We maintain our balance because of an integration of complex systems in our body that perceive, transmit, and process information about the body’s position in relation to the ground, to space, and to what is considered normal alignment.

There are a variety of conditions that may impair balance:

  • Vestibular Disorders including: labyrinthitis, neuritis, inner ear post-surgical cases, and Meniere’s disease
  • Positional Vertigo or BPPV
  • Neurological Disorders including: stroke, Cerebellar dysfunction, MS, and Parkinson’s disease, radiculopathy from lumbar disease
  • General weakness and decreased range of motion of legs and trunk
  • Lower extremity injury or surgery
  • Dysequilibrium
  • Postural Instability
  • Visual Deficits
  • Peripheral Neuropathy

Vertigo, or dizziness, may be associated with some of these conditions, or it may simply create a feeling of being “off-balance”, “unsteady” or “floating”.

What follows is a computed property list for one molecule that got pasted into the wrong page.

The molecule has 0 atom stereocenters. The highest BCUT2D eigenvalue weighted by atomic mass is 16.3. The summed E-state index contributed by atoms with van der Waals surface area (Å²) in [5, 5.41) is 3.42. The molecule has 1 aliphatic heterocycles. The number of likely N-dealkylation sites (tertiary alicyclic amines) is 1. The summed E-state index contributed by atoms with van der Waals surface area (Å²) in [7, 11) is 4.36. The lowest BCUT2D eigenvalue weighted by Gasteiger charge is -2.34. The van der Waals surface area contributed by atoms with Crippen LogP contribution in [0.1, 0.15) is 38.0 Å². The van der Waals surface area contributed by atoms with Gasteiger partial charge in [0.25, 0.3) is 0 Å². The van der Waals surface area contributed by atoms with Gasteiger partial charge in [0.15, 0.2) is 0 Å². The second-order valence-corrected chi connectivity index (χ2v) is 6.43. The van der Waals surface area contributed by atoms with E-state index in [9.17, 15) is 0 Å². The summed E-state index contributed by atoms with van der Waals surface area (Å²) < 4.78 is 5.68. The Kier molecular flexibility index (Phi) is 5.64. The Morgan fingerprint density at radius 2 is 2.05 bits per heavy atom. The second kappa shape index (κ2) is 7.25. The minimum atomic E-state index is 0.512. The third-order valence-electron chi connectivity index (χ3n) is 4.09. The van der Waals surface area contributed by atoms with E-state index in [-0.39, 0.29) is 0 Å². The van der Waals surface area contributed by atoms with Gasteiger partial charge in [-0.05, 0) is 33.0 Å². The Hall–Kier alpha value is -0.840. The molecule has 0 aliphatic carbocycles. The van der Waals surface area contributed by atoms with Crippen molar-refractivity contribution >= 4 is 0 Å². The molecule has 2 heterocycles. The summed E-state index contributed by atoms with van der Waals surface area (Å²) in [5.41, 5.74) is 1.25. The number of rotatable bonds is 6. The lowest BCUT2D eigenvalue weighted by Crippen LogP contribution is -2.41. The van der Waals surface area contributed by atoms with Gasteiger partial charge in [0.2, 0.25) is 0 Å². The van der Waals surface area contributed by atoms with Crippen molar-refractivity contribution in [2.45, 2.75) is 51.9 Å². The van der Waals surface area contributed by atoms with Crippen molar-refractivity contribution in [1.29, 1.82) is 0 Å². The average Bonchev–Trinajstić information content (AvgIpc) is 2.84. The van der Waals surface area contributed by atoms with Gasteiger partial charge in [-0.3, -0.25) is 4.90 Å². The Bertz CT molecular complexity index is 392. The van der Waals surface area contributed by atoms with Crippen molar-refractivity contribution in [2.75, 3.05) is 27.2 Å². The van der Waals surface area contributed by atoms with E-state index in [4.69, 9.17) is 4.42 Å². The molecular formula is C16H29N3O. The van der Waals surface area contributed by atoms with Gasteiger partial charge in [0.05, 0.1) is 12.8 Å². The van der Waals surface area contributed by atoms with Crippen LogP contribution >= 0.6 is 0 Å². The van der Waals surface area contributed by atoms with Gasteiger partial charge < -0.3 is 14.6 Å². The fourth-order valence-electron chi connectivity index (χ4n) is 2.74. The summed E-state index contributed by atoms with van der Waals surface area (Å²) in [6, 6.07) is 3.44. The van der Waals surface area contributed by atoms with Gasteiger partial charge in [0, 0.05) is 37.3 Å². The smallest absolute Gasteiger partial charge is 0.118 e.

Our treatment plan for you

Improving balance and safety is essential for those with recent falls or near-falls, or who have been experiencing progressive unsteadiness. Balance can improve – challenges to the balance system are important for developing new strategies and retraining impaired systems.

The therapist will perform a detailed evaluation to determine the treatment intervention(s) for your particular problem. Some conditions may only require 1 to 2 visits, while others will need 1 to 2 sessions weekly over an eight- to 10-week period to maximize improvement in balance and stability.

Components of the program can include:

  • Vestibular Rehabilitation for adaptation and habituation exercises
  • Canalith Re-positioning Techniques
  • Proprioceptive Neuromuscular Re-education
  • Balance Training Activities
  • Gait Training
  • Core and Lower Extremity Strengthening Exercises

To schedule an appointment, contact us at:

Capital Medical Center Physical Therapy
420 McPhee Rd. SW, Suite B
Olympia, WA 98502

Phone: 360-754-3715
Fax: 360-754-4579

Open Monday through Friday from 7:30 a.m. to 6 p.m.